A Finchley doctor struck off last week for his shoddy work is free to carry on practising the treatment responsible for one of the biggest outbreaks of hepatitis B in British medical history.

Dr Madusadan Shivadikar who last week was censured by the General Medical Council for serious professional misconduct after 60 cases of Hepatitis B were linked to his clinic in Ballards Lane can carry on working as an alternative therapist just by moving to another part of the country.

The case highlights a lack of regulation of alternative therapies such as the 'autohaemotherapy' treatment responsible for the Finchley outbreak, which involved re-injecting samples of a patient's blood after mixing it with a saline solution. Practitioners do not need to join a register or pass any qualifications. Most are not qualified doctors and there are no national guidelines or governing body to monitor their standards.

Crucially the licensing scheme operated by Barnet Council and others to monitor alternative and complementary practitioners has only been adopted by 15 to 20 per cent of local authorities nationwide leaving Dr Shivadikar with a virtually free hand to set up a clinic outside London.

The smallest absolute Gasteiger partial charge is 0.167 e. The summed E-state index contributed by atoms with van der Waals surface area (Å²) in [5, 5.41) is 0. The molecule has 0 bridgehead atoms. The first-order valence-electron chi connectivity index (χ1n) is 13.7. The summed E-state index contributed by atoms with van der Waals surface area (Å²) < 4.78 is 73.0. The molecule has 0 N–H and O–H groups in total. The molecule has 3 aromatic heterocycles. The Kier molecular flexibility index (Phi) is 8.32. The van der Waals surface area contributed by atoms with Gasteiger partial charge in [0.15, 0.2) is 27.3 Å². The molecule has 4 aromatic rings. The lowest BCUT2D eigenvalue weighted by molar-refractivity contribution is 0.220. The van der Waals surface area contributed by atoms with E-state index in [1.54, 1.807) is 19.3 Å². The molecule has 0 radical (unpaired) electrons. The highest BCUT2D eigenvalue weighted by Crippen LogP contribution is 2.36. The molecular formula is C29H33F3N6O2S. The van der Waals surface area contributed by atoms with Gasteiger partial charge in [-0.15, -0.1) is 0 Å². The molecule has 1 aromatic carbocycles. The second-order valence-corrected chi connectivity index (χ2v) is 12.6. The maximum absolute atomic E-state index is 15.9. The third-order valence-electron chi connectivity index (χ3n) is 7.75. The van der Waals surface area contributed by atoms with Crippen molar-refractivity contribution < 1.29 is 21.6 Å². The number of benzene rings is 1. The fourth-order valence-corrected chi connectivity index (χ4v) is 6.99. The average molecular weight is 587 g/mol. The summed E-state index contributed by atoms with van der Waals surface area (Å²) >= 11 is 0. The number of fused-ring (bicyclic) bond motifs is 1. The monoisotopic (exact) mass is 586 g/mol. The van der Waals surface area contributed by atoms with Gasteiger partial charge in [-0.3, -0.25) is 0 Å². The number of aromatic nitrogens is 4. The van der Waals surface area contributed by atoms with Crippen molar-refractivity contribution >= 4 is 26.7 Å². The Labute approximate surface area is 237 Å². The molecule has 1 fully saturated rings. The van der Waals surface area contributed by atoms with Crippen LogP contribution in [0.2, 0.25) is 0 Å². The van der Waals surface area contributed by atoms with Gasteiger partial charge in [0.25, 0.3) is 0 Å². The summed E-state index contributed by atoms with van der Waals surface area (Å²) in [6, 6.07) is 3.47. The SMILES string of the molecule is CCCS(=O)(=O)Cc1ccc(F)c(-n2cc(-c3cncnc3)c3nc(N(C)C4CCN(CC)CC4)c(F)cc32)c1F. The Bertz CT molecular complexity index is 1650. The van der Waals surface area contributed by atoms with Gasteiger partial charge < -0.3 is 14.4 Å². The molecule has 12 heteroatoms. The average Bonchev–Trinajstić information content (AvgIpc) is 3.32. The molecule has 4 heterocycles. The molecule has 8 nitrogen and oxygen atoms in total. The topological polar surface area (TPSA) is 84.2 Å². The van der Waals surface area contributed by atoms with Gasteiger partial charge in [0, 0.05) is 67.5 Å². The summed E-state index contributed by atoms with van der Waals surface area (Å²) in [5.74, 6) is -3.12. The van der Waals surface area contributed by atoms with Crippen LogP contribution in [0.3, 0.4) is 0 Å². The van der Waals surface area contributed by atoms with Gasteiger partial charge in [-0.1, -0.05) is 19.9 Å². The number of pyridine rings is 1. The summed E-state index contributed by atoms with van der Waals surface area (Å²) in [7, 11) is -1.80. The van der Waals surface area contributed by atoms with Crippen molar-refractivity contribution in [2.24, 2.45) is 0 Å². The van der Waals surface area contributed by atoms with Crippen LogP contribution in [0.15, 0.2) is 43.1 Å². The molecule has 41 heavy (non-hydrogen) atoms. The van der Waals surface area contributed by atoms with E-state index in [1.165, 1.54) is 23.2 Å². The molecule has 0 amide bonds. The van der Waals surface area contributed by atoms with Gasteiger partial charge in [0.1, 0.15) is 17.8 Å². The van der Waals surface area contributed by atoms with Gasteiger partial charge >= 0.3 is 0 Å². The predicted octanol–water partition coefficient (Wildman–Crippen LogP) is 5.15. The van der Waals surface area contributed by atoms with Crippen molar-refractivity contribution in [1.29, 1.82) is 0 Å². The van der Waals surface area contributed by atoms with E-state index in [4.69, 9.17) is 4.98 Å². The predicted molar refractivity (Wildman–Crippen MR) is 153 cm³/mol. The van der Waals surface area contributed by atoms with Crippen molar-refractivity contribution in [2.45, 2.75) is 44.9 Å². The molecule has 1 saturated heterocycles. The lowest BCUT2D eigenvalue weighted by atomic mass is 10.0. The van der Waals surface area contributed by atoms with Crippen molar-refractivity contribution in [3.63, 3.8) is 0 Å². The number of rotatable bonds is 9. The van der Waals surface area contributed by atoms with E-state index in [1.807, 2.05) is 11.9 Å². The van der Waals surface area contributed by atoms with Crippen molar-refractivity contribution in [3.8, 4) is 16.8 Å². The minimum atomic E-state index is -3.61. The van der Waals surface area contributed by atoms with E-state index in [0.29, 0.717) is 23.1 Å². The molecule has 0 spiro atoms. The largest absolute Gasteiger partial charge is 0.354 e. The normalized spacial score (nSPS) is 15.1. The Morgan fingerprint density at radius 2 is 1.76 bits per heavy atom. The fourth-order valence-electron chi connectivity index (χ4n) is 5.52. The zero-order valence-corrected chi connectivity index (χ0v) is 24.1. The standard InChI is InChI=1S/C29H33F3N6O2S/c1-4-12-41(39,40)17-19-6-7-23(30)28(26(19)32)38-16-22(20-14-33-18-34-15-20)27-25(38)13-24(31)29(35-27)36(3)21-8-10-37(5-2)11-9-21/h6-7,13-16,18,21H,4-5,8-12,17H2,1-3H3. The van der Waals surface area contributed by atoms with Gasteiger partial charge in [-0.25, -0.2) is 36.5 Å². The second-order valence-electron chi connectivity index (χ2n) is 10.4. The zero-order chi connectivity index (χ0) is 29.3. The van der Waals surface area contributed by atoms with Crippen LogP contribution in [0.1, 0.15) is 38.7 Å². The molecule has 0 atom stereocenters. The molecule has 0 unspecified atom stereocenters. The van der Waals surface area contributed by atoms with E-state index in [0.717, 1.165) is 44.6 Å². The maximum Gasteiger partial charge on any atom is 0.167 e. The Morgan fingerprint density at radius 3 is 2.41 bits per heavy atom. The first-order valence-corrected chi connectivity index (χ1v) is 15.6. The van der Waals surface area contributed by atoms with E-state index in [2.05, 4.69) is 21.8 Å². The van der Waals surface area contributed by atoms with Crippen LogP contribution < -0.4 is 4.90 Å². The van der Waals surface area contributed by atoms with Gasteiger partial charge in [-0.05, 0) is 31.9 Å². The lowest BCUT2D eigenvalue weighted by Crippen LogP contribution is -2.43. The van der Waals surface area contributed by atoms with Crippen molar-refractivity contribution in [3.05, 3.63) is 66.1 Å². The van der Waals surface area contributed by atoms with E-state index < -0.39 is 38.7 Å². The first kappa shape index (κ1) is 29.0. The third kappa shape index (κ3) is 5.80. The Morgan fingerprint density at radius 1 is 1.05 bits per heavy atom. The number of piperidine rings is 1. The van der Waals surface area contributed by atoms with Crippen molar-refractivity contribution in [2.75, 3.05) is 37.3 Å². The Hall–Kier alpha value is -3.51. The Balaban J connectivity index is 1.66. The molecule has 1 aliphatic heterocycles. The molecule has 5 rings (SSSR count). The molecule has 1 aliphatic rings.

"The rule for complementary and alternative medicine seems to be that anyone can do whatever they want," said Paula Marie, vice-chairman and acting administrator of the British Complementary Medicine Association. "There is no national register for these practitioners and joining various organisations is voluntary. The public therefore has no way of checking on these people."

She added that she had heard of examples of doctors who were struck off moving to another part of the country and setting up a new alternative medicine clinic.

A spokesman for the Department of Health said the licensing scheme was 'not widespread' across the country. "Anyone can practice acupuncture without qualifications or a licence," he said. "London boroughs and other authorities choose to use the licensing system but that is up to them."

The House of Lords select committee on complimentary medicine will be producing a report on the issue of regulation shortly.